This story first appeared in December 2017. We decided the time is right to run it again.
DEEP INTO the holiday season, I’m churning out platters of finger foods. Holiday cocktail parties, end-of-year parties and family parties are all converging and it feels like I’m carrying trays of food to almost every one. I don’t mind. I love making holiday party food, but I always want to make sure that the hors d’oeuvres on my platter are the first to go. I’ll admit to a little culinary competitiveness, but mostly I want to make sure that if I make it, it gets eaten. I have found there’s a pretty simple secret to achieving my goal: shrimp, big, beautiful shrimp—no pre-made, packaged shrimp cocktail platters for me.
I start with raw shell-on shrimp and clean and cook them myself, and the bigger the shrimp the better. Yes, it’s some work, but it’s way worth it in the end results. I vary the preparation, as much to keep myself interested as to entice my friends, colleagues and family. If the weather cooperates I keep the tails on and grill the shrimp. If not, I can turn those same shrimp into a roasted version, a crostino or a canapé. If I’m short on time, I might even make my own shrimp cocktail platter with a homemade double-lemon cocktail sauce. Whatever the preparation, every piece will get eaten.
With all the shrimp, peel and devein the shrimp. From there, it’s up to your imagination, or mine:
Grilled or Roasted Lemon-Herb Shrimp With a Kick: Marinate the peeled and deveined shrimp in olive oil, lemon juice, lemon zest, salt, freshly ground pepper and a pinch of crushed red pepper flakes for 30 to 60 minutes. Grill or roast until just cooked through. Arrange on a platter, or thread 1 or 2 shrimp onto a small skewer before plating. You can refrigerate these, but bring them to room temperature before serving.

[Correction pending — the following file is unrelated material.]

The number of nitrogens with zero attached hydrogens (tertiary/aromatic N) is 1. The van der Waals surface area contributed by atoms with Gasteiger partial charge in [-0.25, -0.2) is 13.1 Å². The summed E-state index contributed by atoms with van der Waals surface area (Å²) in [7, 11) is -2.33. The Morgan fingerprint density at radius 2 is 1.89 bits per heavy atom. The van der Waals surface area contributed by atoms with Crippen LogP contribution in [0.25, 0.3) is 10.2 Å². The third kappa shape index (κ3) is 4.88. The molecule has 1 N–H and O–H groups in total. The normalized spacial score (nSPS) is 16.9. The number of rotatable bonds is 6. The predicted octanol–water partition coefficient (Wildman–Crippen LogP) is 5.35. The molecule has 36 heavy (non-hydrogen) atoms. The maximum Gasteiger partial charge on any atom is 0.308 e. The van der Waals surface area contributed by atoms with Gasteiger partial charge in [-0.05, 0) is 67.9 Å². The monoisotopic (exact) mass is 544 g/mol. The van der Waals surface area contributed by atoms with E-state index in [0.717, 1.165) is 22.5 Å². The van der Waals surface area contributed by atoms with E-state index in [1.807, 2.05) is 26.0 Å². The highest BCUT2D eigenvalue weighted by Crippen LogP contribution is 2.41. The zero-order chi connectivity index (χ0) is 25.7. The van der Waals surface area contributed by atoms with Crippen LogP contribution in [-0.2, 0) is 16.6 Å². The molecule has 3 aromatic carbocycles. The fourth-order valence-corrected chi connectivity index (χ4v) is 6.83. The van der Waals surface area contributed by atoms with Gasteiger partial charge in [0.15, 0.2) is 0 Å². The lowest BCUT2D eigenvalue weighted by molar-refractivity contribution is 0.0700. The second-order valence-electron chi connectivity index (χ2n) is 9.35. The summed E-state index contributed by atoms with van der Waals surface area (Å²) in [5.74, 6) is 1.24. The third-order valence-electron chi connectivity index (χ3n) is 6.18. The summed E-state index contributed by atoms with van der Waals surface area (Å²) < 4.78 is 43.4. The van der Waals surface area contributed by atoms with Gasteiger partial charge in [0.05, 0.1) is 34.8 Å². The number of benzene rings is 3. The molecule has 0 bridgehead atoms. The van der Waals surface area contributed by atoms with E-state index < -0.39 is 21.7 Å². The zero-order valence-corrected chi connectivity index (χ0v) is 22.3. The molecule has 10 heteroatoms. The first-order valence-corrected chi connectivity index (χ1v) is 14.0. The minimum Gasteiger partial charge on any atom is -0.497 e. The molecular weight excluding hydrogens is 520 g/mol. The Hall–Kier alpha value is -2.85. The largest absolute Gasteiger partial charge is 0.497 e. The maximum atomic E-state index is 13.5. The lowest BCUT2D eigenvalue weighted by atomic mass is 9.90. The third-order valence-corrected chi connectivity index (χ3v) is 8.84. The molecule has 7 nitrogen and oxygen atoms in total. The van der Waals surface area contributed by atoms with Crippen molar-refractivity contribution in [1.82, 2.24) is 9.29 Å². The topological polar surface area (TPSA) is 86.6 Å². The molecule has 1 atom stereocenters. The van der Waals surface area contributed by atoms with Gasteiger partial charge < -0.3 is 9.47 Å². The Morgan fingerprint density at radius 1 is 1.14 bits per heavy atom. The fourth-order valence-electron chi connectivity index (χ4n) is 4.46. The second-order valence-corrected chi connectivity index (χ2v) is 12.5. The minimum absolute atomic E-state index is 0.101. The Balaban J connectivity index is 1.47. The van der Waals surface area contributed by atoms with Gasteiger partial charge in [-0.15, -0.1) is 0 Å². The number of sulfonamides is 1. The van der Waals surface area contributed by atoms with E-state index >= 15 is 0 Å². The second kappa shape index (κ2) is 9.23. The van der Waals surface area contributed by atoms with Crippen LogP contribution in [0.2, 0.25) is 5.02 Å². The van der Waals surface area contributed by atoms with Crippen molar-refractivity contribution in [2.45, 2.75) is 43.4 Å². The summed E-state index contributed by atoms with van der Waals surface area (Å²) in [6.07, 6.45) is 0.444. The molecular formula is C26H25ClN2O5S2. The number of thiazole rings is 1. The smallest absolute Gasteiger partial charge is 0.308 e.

Shrimp and Cucumber Canapés: I stole this one from Martha Stewart’s Hors d’Oeuvres Handbook (Clarkson Potter, 1999). Make a lemon-dill butter by mixing softened butter with lots of lemon zest (yes, there’s a lemon theme going on), chopped dill, salt and pepper. You can make the butter days in advance and refrigerate until ready to use, or you can make it as little as one hour before using. When ready to serve, bring the butter to room temperature. Cook the shrimp however you like but cool them as quickly as you can, either in an ice bath or in the fridge. Cut each shrimp in half down the back—like butterflying, but cut all the way through to produce two flat shrimp halves. Then take an English cucumber and, with a vegetable peeler, cut long wafer-thin slices down the length of the fruit (yup, cucumbers are fruit). Thickly butter a slice of sandwich bread. Take one of the long cucumber slices and sit it into pieces the length of the slice of bread—you should be able to get at least two 3-to-4-inch lengths from each strip of cucumber. Place the two cucumber slices on the sandwich bread, basically creating two “stripes,” one down the right side of the bread, one on the left. Cut off the crusts of the piece of bread. Cut each piece of bread into four cucumber-topped squares. Top each square with one of the shrimp halves. Repeat until you run out of shrimp or energy. Serve within an hour.
Shrimp and White Bean Bruschetta or Crostini: Cook the shrimp any way you’d like. Cut each shrimp into 2 or 3 pieces and place in a bowl. Add an equal amount of cooked navy beans. Dress with olive oil, chopped chives and parsley, sherry wine vinegar, a pinch of sugar, salt and pepper. Refrigerate for a few hours or a day. Prepare crostini bases by toasting thin pieces of French or Italian bread, or bruschetta bases by cutting thick slices of French or Italian bread on the diagonal. Top each slice with the shrimp and bean salad. Garnish with additional chopped herbs and serve immediately.
—Stephanie Witt Sedgwick